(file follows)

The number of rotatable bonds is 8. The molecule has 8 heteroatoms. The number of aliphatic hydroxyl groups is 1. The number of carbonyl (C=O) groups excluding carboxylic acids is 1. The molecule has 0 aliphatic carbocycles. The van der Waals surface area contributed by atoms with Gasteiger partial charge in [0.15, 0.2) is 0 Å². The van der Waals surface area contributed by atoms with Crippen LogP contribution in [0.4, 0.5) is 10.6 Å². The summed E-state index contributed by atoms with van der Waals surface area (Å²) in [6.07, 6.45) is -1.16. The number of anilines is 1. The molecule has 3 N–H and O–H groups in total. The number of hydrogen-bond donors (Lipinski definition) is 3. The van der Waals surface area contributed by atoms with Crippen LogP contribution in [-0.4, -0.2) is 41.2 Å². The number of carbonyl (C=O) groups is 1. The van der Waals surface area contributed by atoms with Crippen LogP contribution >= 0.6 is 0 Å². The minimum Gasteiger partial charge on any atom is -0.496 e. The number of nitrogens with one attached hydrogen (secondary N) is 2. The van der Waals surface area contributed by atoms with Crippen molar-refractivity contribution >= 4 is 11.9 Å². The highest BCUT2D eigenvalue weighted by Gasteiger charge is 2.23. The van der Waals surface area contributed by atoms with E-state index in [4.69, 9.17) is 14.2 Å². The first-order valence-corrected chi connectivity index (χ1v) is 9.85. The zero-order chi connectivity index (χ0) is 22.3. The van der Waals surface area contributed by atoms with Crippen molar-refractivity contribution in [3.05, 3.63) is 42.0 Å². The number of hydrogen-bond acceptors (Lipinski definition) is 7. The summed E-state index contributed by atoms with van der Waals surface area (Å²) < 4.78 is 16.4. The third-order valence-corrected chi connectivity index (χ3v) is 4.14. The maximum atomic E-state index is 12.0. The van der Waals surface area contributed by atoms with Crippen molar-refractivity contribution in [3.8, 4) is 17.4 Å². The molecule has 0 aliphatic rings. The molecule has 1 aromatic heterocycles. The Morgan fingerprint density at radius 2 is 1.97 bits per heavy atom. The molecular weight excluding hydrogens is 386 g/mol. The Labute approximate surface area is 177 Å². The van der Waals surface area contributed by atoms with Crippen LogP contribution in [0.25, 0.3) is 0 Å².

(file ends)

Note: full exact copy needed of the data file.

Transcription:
The number of rotatable bonds is 8. The molecule has 8 heteroatoms. The number of aliphatic hydroxyl groups is 1. The number of carbonyl (C=O) groups excluding carboxylic acids is 1. The molecule has 0 aliphatic carbocycles. The van der Waals surface area contributed by atoms with Gasteiger partial charge in [0.15, 0.2) is 0 Å². The van der Waals surface area contributed by atoms with Crippen LogP contribution in [0.4, 0.5) is 10.6 Å². The summed E-state index contributed by atoms with van der Waals surface area (Å²) in [6.07, 6.45) is -1.16. The number of anilines is 1. The molecule has 3 N–H and O–H groups in total. The number of hydrogen-bond donors (Lipinski definition) is 3. The van der Waals surface area contributed by atoms with Crippen LogP contribution in [-0.4, -0.2) is 41.2 Å². The number of carbonyl (C=O) groups is 1. The van der Waals surface area contributed by atoms with Crippen LogP contribution >= 0.6 is 0 Å². The minimum Gasteiger partial charge on any atom is -0.496 e. The number of nitrogens with one attached hydrogen (secondary N) is 2. The van der Waals surface area contributed by atoms with Crippen molar-refractivity contribution >= 4 is 11.9 Å². The highest BCUT2D eigenvalue weighted by Gasteiger charge is 2.23. The van der Waals surface area contributed by atoms with E-state index in [4.69, 9.17) is 14.2 Å². The first-order valence-corrected chi connectivity index (χ1v) is 9.85. The zero-order chi connectivity index (χ0) is 22.3. The van der Waals surface area contributed by atoms with Crippen molar-refractivity contribution in [3.05, 3.63) is 42.0 Å². The number of hydrogen-bond acceptors (Lipinski definition) is 7. The summed E-state index contributed by atoms with van der Waals surface area (Å²) < 4.78 is 16.4. The third-order valence-corrected chi connectivity index (χ3v) is 4.14. The maximum atomic E-state index is 12.0. The van der Waals surface area contributed by atoms with Crippen molar-refractivity contribution in [3.8, 4) is 17.4 Å². The molecule has 0 aliphatic rings. The molecule has 1 aromatic heterocycles. The Morgan fingerprint density at radius 2 is 1.97 bits per heavy atom. The molecular weight excluding hydrogens is 386 g/mol. The Labute approximate surface area is 177 Å². The van der Waals surface area contributed by atoms with Crippen LogP contribution in [0.25, 0.3) is 0 Å².